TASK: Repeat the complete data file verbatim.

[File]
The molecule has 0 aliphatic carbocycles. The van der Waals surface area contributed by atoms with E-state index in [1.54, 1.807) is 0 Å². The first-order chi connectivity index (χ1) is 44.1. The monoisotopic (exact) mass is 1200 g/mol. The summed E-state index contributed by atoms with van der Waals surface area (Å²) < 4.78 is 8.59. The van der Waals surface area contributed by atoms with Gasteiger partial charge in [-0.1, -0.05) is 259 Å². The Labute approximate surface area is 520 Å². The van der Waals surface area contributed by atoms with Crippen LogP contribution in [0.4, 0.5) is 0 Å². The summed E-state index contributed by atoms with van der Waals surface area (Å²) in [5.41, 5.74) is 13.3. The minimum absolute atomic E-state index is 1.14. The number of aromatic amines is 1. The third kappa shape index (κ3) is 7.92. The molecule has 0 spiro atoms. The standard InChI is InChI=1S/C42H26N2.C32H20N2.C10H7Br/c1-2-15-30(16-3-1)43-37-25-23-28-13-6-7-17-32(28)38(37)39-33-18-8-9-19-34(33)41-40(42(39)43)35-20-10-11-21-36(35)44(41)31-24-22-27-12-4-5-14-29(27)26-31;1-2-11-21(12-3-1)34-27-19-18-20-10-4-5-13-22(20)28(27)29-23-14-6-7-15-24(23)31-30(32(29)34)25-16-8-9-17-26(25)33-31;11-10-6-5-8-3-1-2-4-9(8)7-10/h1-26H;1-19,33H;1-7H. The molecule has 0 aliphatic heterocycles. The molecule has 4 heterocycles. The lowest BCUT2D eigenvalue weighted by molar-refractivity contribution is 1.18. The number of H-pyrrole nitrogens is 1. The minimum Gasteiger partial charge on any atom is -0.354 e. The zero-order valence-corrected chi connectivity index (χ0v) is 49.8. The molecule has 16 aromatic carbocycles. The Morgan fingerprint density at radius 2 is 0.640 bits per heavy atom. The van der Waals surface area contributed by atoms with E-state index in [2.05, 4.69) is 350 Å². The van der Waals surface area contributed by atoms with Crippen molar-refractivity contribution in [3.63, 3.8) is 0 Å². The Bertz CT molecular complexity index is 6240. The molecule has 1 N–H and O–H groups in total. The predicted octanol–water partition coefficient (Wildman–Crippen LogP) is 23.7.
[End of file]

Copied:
The molecule has 0 aliphatic carbocycles. The van der Waals surface area contributed by atoms with E-state index in [1.54, 1.807) is 0 Å². The first-order chi connectivity index (χ1) is 44.1. The monoisotopic (exact) mass is 1200 g/mol. The summed E-state index contributed by atoms with van der Waals surface area (Å²) < 4.78 is 8.59. The van der Waals surface area contributed by atoms with Gasteiger partial charge in [-0.1, -0.05) is 259 Å². The Labute approximate surface area is 520 Å². The van der Waals surface area contributed by atoms with Crippen LogP contribution in [0.4, 0.5) is 0 Å². The summed E-state index contributed by atoms with van der Waals surface area (Å²) in [5.41, 5.74) is 13.3. The minimum absolute atomic E-state index is 1.14. The number of aromatic amines is 1. The third kappa shape index (κ3) is 7.92. The molecule has 0 spiro atoms. The standard InChI is InChI=1S/C42H26N2.C32H20N2.C10H7Br/c1-2-15-30(16-3-1)43-37-25-23-28-13-6-7-17-32(28)38(37)39-33-18-8-9-19-34(33)41-40(42(39)43)35-20-10-11-21-36(35)44(41)31-24-22-27-12-4-5-14-29(27)26-31;1-2-11-21(12-3-1)34-27-19-18-20-10-4-5-13-22(20)28(27)29-23-14-6-7-15-24(23)31-30(32(29)34)25-16-8-9-17-26(25)33-31;11-10-6-5-8-3-1-2-4-9(8)7-10/h1-26H;1-19,33H;1-7H. The molecule has 0 aliphatic heterocycles. The molecule has 4 heterocycles. The lowest BCUT2D eigenvalue weighted by molar-refractivity contribution is 1.18. The number of H-pyrrole nitrogens is 1. The minimum Gasteiger partial charge on any atom is -0.354 e. The zero-order valence-corrected chi connectivity index (χ0v) is 49.8. The molecule has 16 aromatic carbocycles. The Morgan fingerprint density at radius 2 is 0.640 bits per heavy atom. The van der Waals surface area contributed by atoms with E-state index in [2.05, 4.69) is 350 Å². The van der Waals surface area contributed by atoms with Crippen molar-refractivity contribution in [3.63, 3.8) is 0 Å². The Bertz CT molecular complexity index is 6240. The molecule has 1 N–H and O–H groups in total. The predicted octanol–water partition coefficient (Wildman–Crippen LogP) is 23.7.